Two recent decisions of the UK Supreme Court have considered the doctrine of vicarious liability and effectively extended it to a wider range of circumstances. In the UK an employer can be held liable for the tortious acts committed by an employee in the course of their employment.   Courts will consider whether there is a … Continue reading

Practical Implications of Bhasin: Good Faith in Exercising Discretionary Power

Since Bhasin v Hrynew, 2014 SCC 71, courts have been applying  the “organizing principle” of good faith in all contractual relationships thereby delinating its scope in different cirucmstances. One recent decision applying this principle addressess the circumstances where an employer excercises a discretionary contractual right to effectively deny an employee his compensation under a benefits … Continue reading

What protection do employees have against race discrimination in Germany?

Due to the large number of refugees now living in Germany, protection against race discrimination has recently become an issue of greater importance. Under the German Anti-Discrimination-Act, which is derived from European directives, all employees in Germany, including apprentices and job applicants, are legally protected against discrimination on grounds of race or ethnic origin. In … Continue reading

Ontario Ministry of Labour targets unpaid internships in its latest blitz

The Ontario Ministry of Labour (“MOL”) recently announced that it is undertaking an enforcement blitz focusing on unpaid internships. Between now and December 31, 2015, employment standards officers from the MOL will be visiting workplaces that have internship programs to ensure compliance with the Employment Standards Act, 2000 (“ESA” or “the Act”). In particular, the … Continue reading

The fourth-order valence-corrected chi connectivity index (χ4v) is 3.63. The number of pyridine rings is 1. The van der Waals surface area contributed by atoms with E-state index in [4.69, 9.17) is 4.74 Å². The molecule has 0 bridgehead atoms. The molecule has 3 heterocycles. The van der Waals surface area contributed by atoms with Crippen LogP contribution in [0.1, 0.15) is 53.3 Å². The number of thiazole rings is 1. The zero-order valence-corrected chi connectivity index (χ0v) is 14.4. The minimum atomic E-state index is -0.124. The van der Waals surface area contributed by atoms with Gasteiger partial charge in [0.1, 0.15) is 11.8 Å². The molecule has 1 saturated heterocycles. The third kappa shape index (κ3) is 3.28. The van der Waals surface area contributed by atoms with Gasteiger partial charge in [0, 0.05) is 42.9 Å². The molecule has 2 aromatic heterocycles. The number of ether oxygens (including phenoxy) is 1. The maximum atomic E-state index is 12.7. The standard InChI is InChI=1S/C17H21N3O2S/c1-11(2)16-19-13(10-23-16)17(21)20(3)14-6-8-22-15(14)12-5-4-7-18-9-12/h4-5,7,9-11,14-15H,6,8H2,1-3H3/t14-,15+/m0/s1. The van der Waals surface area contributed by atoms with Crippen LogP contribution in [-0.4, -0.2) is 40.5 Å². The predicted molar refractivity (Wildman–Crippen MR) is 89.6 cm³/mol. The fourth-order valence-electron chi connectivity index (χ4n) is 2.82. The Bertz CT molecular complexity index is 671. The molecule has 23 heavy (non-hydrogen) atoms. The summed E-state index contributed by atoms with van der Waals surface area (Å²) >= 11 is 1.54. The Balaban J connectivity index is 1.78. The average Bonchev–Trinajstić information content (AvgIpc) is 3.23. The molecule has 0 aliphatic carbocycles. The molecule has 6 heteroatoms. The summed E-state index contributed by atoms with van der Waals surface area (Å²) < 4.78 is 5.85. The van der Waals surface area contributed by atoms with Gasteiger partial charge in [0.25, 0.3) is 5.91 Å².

The deeper meaning behind Abercrombie besides failing to ask about an accommodation

As widely reported in its recent EEOC v. Abercrombie & Fitch Stores, Inc. decision, the United States Supreme Court held that employers cannot lawfully refuse to hire an applicant if the decision was motivated by the employer’s unwillingness to provide the applicant with an accommodation the applicant needs for religious reasons. However, in so holding, … Continue reading

Uber drivers found to be employees in California: Canadian provinces to follow?

A recent decision from the California Labour Commission (the Commission) has held that drivers from the popular Uber service are employees and not independent contractors. This decision has sparked public interest as its implications could bring trouble for the successful mobile-based start-up. In coming down on the side of the drivers, the Commission concluded that … Continue reading

Current status of legal protections for sexual orientation and gender identity in employment

As the workforce becomes more and more diverse, sexual orientation and gender identity have become very hot topics in discussions regarding employee rights. It may be surprising to learn that neither is considered a protected class under current federal employment discrimination law in the United States. At last count, however, 32 states, including the District … Continue reading

EEOC subject to judicial review on conciliation efforts

On April 29, 2015, reversing a Seventh Circuit decision in Mach Mining, LLC v. Equal Employment Opportunity Commission (“EEOC”), the U.S. Supreme Court held that courts have the authority to review, to a limited degree, EEOC compliance with Title VII’s statutory requirement that the agency first attempt informal conciliation before bringing suit against employers for … Continue reading

The Small Business, Enterprise and Employment Act 2015 – new employment legislation in the UK

The Small Business, Enterprise and Employment Act 2015 (the SBEEA) received Royal Assent in the UK on 26 March 2015, although most of the employment provisions contained in Part 11 require a commencement order to bring them into force. It is therefore not certain when many of the provisions listed below will have effect. The exception … Continue reading